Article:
Welcome to the HPRC Blog. We've got lots of information here, from quick tips to in-depth posts about detailed human performance optimization topics.
Vitamin C is a nutrient found in citrus fruits, broccoli, strawberries, cantaloupe, tomatoes, other fruits and vegetables, as well as fortified 100% fruit juices. Among other things, it acts as an antioxidant, helping to protect cells from damage caused by free radicals, which your body produces as it converts food into energy. How much you need depends on your age. For the average recommended daily amounts and other information about vitamin C, read the Office of Dietary Supplements Quick Fact Sheet.
One review of studies on the effects of plyometric (explosive jump) training, or PT, suggested that plyometric training can enhance vertical jump ability and leg power for healthy individuals. This training can be as simple as drop jumps, counter-movement jumps, alternate leg bounding, and hopping. And there are PT exercises for the upper body, too! The purpose of PT is to improve your athletic performance by increasing the speed or force of muscle contraction that enables you to jump higher, run faster, throw farther, or hit harder during a game. The full article is available online from the British Journal of Sports Medicine.
As a non-deployed parent, taking care of yourself is important. Taking time just for you has been linked to better parenting, healthier lifestyles, and greater satisfaction with life overall. Also, parental can model healthy ways to manage and cope with stress that effectively decrease children's worry, as they sometimes express concern over their parents’ health and support. Real Warriors suggests scheduling time to relax with a book, do gardening, or practice yoga. Volunteering at a local charity is also a great way to provide both personal satisfaction and connection to community.
Although regular exercise can improve sleep (see this HPRC article), your workout time may be putting you in a less-than-ideal state for a good night’s rest. Exercise not only makes you more alert but also raises your body temperature, both of which can make falling and staying asleep more difficult. To create healthy sleep habits, the National Sleep Foundation (NSF) recommends that you finish your workout at least three hours before you go to bed. View more healthy sleep tips on the NSF website.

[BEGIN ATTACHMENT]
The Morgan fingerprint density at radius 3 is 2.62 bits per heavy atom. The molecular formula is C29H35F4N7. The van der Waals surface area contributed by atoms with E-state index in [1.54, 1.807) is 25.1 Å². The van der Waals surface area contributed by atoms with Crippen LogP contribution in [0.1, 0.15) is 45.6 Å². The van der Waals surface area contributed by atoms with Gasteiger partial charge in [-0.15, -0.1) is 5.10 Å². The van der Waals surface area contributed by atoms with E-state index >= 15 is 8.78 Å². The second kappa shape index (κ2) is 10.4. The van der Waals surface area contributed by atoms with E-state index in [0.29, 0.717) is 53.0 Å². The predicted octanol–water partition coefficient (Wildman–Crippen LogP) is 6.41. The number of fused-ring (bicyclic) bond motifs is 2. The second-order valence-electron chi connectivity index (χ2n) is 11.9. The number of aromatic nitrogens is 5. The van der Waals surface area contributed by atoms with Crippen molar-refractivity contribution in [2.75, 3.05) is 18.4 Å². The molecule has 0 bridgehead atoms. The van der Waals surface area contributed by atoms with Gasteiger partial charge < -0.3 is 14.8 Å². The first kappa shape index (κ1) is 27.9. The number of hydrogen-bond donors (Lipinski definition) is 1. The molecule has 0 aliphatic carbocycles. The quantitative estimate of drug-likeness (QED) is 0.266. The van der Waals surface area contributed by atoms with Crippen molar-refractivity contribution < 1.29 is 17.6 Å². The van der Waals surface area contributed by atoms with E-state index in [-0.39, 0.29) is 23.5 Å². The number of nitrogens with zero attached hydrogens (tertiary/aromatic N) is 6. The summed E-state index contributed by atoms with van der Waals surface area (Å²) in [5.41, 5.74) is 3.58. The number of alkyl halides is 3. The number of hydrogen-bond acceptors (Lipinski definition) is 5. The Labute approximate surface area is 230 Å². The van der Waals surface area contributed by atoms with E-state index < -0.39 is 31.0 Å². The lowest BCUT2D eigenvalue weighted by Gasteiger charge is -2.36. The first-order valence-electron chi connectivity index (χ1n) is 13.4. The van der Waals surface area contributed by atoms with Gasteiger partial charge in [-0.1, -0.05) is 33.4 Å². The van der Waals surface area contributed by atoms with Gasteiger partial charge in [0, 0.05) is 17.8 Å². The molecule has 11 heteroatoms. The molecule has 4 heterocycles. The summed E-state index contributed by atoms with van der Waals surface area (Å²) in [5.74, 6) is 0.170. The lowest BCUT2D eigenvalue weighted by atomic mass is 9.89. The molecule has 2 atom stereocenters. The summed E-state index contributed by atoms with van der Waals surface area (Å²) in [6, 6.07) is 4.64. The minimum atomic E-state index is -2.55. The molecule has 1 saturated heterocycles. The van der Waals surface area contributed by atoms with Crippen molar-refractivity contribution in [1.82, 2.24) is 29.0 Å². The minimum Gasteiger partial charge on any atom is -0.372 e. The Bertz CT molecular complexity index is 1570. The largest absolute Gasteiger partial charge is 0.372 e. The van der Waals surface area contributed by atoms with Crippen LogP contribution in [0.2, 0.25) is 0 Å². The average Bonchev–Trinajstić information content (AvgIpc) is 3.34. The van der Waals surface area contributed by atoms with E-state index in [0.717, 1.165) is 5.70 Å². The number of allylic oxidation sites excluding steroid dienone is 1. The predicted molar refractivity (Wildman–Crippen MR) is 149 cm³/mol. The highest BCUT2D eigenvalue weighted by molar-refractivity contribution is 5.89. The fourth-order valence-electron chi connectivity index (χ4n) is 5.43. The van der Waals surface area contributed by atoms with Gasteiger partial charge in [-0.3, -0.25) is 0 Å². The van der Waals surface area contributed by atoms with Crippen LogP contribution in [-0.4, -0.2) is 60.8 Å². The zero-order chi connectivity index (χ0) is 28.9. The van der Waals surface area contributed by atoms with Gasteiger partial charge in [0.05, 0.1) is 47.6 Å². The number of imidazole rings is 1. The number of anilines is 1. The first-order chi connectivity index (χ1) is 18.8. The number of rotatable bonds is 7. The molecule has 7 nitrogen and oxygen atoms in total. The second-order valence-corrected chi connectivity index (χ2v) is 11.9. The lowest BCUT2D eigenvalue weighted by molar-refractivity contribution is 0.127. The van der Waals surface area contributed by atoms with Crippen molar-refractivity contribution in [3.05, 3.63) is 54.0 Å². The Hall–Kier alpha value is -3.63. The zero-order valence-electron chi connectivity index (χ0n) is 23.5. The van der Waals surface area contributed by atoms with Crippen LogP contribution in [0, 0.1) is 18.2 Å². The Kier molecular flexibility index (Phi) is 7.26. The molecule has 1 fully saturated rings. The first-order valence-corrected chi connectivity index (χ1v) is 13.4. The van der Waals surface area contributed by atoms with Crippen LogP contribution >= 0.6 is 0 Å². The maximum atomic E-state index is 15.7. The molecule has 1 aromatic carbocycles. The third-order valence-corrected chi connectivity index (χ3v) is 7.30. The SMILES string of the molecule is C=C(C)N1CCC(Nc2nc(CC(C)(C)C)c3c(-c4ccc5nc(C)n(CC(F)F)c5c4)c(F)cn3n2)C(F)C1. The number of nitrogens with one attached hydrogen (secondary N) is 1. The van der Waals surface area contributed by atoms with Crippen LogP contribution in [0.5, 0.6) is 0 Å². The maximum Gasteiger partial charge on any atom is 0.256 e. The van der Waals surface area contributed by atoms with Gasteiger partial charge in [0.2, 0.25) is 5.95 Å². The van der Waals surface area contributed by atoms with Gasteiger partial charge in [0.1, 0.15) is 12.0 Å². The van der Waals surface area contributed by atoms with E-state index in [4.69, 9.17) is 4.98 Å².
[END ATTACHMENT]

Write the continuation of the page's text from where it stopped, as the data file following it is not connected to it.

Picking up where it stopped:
Everyone remembers where they were on September 11 ten years ago when the terrorist attacks on the World Trade Center and Pentagon occurred. Retired Navy Capt. Stephen Frost—now Director of the Human Performance Resource Center—was at the Pentagon when the building was hit, and he was one of the first medical personnel to arrive at the disaster. Read this DoD article to learn more about his life-changing experience.
In order to improve your athletic performance, you need to include strength training in your workout routine. Having a solid strength-training program can help you meet your sports and performance goals more easily by improving overall strength and delaying fatigue. Including this type of training will help you get bigger, faster, and stronger to stay a step ahead of your competitors. Your program should focus on the major muscle groups: chest, back, thighs, calves, biceps, triceps, and shoulders. Training these areas will help you become a better athlete while also improving your physique. For more about how to incorporate strength training into your routine, read the Strength Training Section of the Sports Fitness Advisor website.
“Capitalization” refers to the process by which people share good news with one another. Studies have shown that responding to good news with support and enthusiasm helps build a stronger relationship between two individuals. Using capitalization with your loved ones can not only strengthen your relationship, but also can ease the transition for returning Warfighters and their loved ones.
The last excuse a trainer wants to hear from a client is that they don’t have enough space—or the right space—to exercise. The truth is that with a little effort and imagination, you can find a whole world of places and practices to improve your strength and endurance. Just think about all the free equipment outside at the park, on your way to work, or at your child’s school playground. You can make use of just about anything. Want to gain upper body strength? Start climbing the monkey bars and don’t stop ‘til you drop. Or try push-ups—a great way to get moving without standing in line at the gym. All you need for walking or running is a good pair of shoes and any path, road, or bike trail—the same places work for a bicycle, too, and they don’t cost a dime. By now you should be getting the picture. Just get rid of that mental block about needing a special place or equipment that is keeping you from getting a healthy, fit body. Just think of all the new forms of exercise waiting for you the minute you walk out the door! Here are five simple exercises to get you started.
Young children need consistency and predictability in the environment in which they grow up. Maintaining consistent expectations with regards to education, work, and family responsibilities is crucial in a child’s healthy development, as well as for family relations. A great way to achieve a sense of consistency is to create family rituals. MilitaryOneSource suggests rituals such as reading letters aloud during dinner and eating together as a family.
Looking for programs to help manage your weight? The Human Performance Resource Center just posted its new “Fighting Weight Strategies” page, where we have compiled a list of programs and resources, arranged by service, for maintaining overall health and body weight. You can find these helpful resources by going to the Fighting Weight Strategies page of HPRC’s website.